Western Governments should revisit Greek history

Curbing healthcare costs is like the second of the twelve labours of Heracles, completed at the behest of Eurystheus, the king of Mycenae.

The first time he fought the Lernaean Hydra, a serpentine water monster with multiple heads, Heracles found that for each head he chopped off, two more grew back in its place.

The task seemed hopeless.

Here are just a few of the problems that health reformists face -

  • An ageing population who have grown up a sence of entitlement, demanding every new treatment as soon as it hits the market
  • Corporations that capitalize on this populations anxieties by continuously offering ‘the latest life saving’ services while demeaning any attempts at cost control as ‘cruel and heartless’
  • Powerful unions, professional bodies and guilds that demand restrictive and often illogical work practices and make sacking bad staff difficult
  • A shallow media that would rather indulge in emotional 'sound bites' than confront health managers over their ever rising costs, uneven quality and unwillingness to use implement new technology
  • A fractured and illogical payment system that rewards over use of unnecessary tests and expensive hospital treatments, while depriving primary care programs of funding

Private versus public healthcare

The traditional way of dealing with healthcare problems is to 'push the patient' across the other side of the political court.

Australian politicians have turned to privatisation, claiming it will –

‘drive down costs, force patients to behave like price conscious consumers and force efficiencies.’

In fact, many private patients in Australia are -

  • Paying more in private specialist fees, joint replacements and administration costs that public patients
  • Often left with hidden but substantial out of pocket costs, while public patients having the same procedure get little or no bills
  • Often refusing to go into private hospitals. Public hospitals now employ an army of staff to get patients to sign over their private cover to the public hospital and ensure they get single beds or extra days in hospital in return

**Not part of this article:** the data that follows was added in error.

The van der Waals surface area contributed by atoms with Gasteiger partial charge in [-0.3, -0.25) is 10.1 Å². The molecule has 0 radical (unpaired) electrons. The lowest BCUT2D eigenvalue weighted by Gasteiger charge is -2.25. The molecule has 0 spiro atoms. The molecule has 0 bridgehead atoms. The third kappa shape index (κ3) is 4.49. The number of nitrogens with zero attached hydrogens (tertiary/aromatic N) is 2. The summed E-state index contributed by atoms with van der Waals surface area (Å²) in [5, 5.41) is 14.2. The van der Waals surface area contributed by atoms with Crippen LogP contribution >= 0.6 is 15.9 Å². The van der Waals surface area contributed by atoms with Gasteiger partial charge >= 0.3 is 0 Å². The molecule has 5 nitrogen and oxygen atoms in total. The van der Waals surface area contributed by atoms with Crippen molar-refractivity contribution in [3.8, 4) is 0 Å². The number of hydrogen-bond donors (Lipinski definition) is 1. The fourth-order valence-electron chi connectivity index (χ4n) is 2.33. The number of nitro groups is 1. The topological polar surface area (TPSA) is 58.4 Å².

On the other side of the world, some members of the British political classes have been trying to turn the National Health Service into a religion for years. However the sad reality is that the NHS  -

  • Now costs ten times more than it did when the service was introduced in 1956 (this is taking inflation into account)
  • Is over focused on acute hospital treatments, while general practitioners are squeezed continuously and home care is underfunded and fragmented
  • Has a bloated bureaucracy - between 2004 - 2008 alone the cost of managers, clerical staff, consultants and temps doubled
  • One in ten Brits now have private health cover to manage growing elective waiting lists and Emergency departments that often fail their waiting time targets

A few countries have begun to control costs and increase efficiency -

Denmark implemented major healthcare reform in 2007

They reduced the number of their hospitals by one third, and forced those that remained to both modernise, and focus on a particular specialisation.

Primary care in community hubs that were able to managed the entire of patients treatments became a major focus.

The result? After a short term public backlash, costs are stable, reform is up and the community is satisfied.

Singapore forces people to save for their healthcare through mandatory savings accounts.

If they are unwell and require hospitalisation they can receive heavily subsidized treatments. If they can’t afford hospital care, the government may add money to their private savings account.

The result? 5% of GDP spent on healthcare (that’s half what other western nations are paying) to achieve some of the best outcomes in the world.

Germany has a joint payment system funded by compulsory private insurance and government funds.

Patients are allowed to seek almost any type of care they wish whenever they want it.

Health insurance plans have to compete with each other. The ability to be treated at home if you wish, is a legally mandated right.

The result? An highly efficient system, with build in competition and a far higher level of home care than other western nations.

The future

Healthcare costs will continue to skyrocket, sucking ever more money away from public infrastructure and education, bankrupting both governments and individuals.

The children born in Western countries today are expected to live until they are 100. Combined with rising technology and job losses, pension costs will also keep rising.

I predict that countries that fail to tackle widespread health industry reform, will eventually collapse under the weight of debt.

Modern reformists should re read the Greek classics.

Heracles eventually overcame the mythical serpent by calling on the assistance of his nephew Iolaus. Together they used their brains and tactics to outsmart the monster, rather than just hacking at it with a sword.

Wikihospitals July 2015


Hospital centralization and performance in Denmark—Ten years on

The 3 factors that make Singapore’s health system the envy of the West

What Health Care Needs: Real Consumers and Dynamic Competition – The Atlantic October 2012

10 charts that show why the NHS is in trouble - BBC, May 2018

Spending on NHS bureaucracy up 50 per cent The Telegraph December 2009